Over in the Sonics’ locker room, veteran Paul Silas was proving to be a lousy loser. Asked whether he felt happy for Hayes, who was held to 12 points in Game 7 and fouled out with eight minutes left, Silas grumbled, “I don’t feel anything for him. He did a lot of talking during the series, but when it came to [winning] time, he wasn’t even in there.”

Hayes’ reply: “How many points did he score? [Answer: four in 22 minutes.] All he can say is Elvin is with the world champion Washington Bullets.”

In other words: Nyah, nyah, nyah!

Actually, the Sonics were lucky even to be close. They shot a woeful 38 percent from the floor, with star guard Dennis Johnson going 0-for-14 against Dandridge’s tenacious defense. At the end, though, the only detail that mattered was the final score.

“We are going to keep on winning titles,” Bullets assistant coach Bernie Bickerstaff vowed, but the promise went unfulfilled. The following season they went 54-28 and again reached the finals but lost to the revenge-minded Sonics in five games. In 1979-80, Washington slipped to 39-43 and lost in the first round of the playoffs, causing Motta to be fired. Then came a long run of postseason failures and, worse, a nine-year absence from the playoffs.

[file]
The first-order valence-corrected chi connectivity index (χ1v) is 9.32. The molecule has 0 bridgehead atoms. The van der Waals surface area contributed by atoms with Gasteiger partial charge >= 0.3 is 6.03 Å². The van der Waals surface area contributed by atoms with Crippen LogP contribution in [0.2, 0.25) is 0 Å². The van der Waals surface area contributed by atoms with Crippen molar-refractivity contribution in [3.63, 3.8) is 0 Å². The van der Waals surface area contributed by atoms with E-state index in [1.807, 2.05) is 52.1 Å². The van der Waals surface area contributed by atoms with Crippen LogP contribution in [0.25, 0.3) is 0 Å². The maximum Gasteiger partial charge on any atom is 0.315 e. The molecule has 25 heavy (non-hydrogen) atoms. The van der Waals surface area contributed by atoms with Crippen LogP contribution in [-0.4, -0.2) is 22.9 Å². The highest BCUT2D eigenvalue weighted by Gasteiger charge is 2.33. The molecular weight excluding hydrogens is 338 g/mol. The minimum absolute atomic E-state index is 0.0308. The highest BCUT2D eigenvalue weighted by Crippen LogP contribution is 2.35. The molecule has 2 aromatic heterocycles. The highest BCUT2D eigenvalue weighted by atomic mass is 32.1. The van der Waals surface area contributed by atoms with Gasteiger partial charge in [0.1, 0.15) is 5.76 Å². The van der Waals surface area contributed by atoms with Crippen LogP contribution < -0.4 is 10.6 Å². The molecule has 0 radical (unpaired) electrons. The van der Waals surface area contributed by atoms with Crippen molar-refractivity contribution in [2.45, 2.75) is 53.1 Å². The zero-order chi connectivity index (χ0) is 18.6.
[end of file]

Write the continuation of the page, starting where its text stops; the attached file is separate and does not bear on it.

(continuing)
Unseld, whom Pollin often called “my son,” later became coach and then general manager of the team but failed to end the slide. Only in recent years, under coach Eddie Jordan and GM Ernie Grunfeld, have the renamed Wizards become at least respectable.

So 29 years later, the great triumph in Seattle remains the franchise’s golden moment. Yet it wasn’t the only notable sporting achievement that June day. At Prince George’s Community College, a curly haired 17-year-old pitched a two-hitter and struck out 17 against Thomas Stone as Aberdeen High School won the Maryland Class A baseball title.

His name was Cal Ripken Jr.